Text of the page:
Twitter to pay $150m fine for using private user data to serve ads

Less than two years after being fined for breaking GDPR data privacy rules, Federal Trade Commission (FTC), USA, has announced that Twitter has been fined once again. According to FTC, more than 140m users were impacted when Twitter ‘inadvertently’ used email addresses and phone numbers for advertising.

Details of the violation

FTC, which is responsible for protecting consumers against deceptive practices and enforcing data protection regulations in the United States, together with the Department of Justice have accused Twitter for processing personal data for other purposes than those disclosed to data subjects.

According to court documents filed this week, more than 140m users shared their phone numbers and email addresses with Twitter between 2013 and 2019 based on “deceptive statements” that the data would be used for account security – reset passwords, unlock accounts and enable two-factor authentication. However, FTC claimed that Twitter collected users’ data under the pretext of using it for security purposes, but ended up using it to allow advertisers to target specific users with ads as well.


According to the FTC complaint, by using data subject personal data for purposes other than those disclosed, Twitter has violated 2011 FTC order prohibiting the company from misrepresenting their privacy and security practices.

A settlement was reached between the parties, resulting in Twitter having to pay a $150 million (145 million euros) fine for its violations.

In addition to this fine, Twitter is required to improve its data protection practices, in particular:

  • to terminate the processing of users’ telephone numbers and email addresses,
  • to inform data subjects about improper use of their personal data,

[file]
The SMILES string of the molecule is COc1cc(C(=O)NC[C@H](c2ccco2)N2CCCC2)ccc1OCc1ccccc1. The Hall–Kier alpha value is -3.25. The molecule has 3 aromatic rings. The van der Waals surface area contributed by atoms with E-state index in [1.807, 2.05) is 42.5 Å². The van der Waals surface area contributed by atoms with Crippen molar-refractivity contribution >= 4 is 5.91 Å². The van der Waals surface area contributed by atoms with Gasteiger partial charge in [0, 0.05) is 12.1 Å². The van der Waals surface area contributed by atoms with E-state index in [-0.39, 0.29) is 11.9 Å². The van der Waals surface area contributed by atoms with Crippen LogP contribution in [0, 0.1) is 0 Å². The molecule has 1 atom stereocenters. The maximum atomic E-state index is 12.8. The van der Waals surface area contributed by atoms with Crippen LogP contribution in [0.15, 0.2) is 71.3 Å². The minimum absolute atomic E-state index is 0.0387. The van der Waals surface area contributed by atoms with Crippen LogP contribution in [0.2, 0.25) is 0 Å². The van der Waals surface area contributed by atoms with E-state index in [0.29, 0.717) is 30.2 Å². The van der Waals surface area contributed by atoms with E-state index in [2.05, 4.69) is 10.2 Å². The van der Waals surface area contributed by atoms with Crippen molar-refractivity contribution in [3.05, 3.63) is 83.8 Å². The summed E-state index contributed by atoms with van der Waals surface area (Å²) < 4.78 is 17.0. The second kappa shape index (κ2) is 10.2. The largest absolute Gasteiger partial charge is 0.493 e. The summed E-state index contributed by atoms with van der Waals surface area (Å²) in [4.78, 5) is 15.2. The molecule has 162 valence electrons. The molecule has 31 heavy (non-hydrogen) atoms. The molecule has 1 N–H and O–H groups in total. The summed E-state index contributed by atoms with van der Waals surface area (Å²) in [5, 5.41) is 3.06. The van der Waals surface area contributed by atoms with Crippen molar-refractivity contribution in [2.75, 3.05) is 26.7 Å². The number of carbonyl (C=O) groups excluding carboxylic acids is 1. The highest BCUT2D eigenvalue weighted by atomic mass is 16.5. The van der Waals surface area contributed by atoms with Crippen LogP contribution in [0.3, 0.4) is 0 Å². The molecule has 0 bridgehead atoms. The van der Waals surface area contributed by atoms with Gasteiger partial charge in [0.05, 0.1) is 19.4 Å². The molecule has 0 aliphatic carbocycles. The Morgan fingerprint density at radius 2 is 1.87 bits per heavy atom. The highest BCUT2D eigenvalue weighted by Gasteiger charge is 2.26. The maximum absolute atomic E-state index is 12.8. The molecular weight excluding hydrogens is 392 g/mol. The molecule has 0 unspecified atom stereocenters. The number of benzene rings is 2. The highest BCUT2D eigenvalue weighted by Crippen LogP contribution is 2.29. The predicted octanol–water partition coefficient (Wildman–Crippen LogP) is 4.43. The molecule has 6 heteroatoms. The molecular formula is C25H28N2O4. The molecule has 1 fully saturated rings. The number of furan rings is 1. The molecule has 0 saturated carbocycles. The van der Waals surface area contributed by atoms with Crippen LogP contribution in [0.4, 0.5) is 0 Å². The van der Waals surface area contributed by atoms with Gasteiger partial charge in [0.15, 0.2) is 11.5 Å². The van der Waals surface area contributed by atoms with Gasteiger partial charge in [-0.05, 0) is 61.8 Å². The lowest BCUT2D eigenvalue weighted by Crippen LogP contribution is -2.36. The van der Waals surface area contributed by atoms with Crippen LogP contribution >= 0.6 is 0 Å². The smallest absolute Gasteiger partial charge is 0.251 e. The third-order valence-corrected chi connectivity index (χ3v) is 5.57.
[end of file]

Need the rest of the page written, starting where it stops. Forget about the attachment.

• to provide users with multi-factor authentication method which does not require before mentioned data processing,
  • to implement an enhanced privacy and information security program,
  • to notify the FTC about data breaches,
  • to limit employee access to personal data of users.

What should be learned from this?

In the context of Twitter’s violations, organizations should recall the main data processing principles, particularly:

  • “Lawfulness, fairness and transparency” – personal data should be processed on a lawful basis, without misleading data subjects, while being open and honest about the use of personal data.
  • “Purpose limitation” – personal data should only be collected for explicit, specified and legitimate purposes.

It is also important to note that organisations must obtain the explicit consent of data subjects when processing personal data for direct marketing purposes. This consent must be freely given, specific, informed and unambiguous. Organisations must also provide a clear, accessible and easily enforceable possibility to withdraw consent at any time.

Prepared by Brigida Bacienė, Data Protection Expert of ECOVIS ProventusLaw, and Gabija Bacevičiūtė, junior lawyer of ECOVIS ProventusLaw

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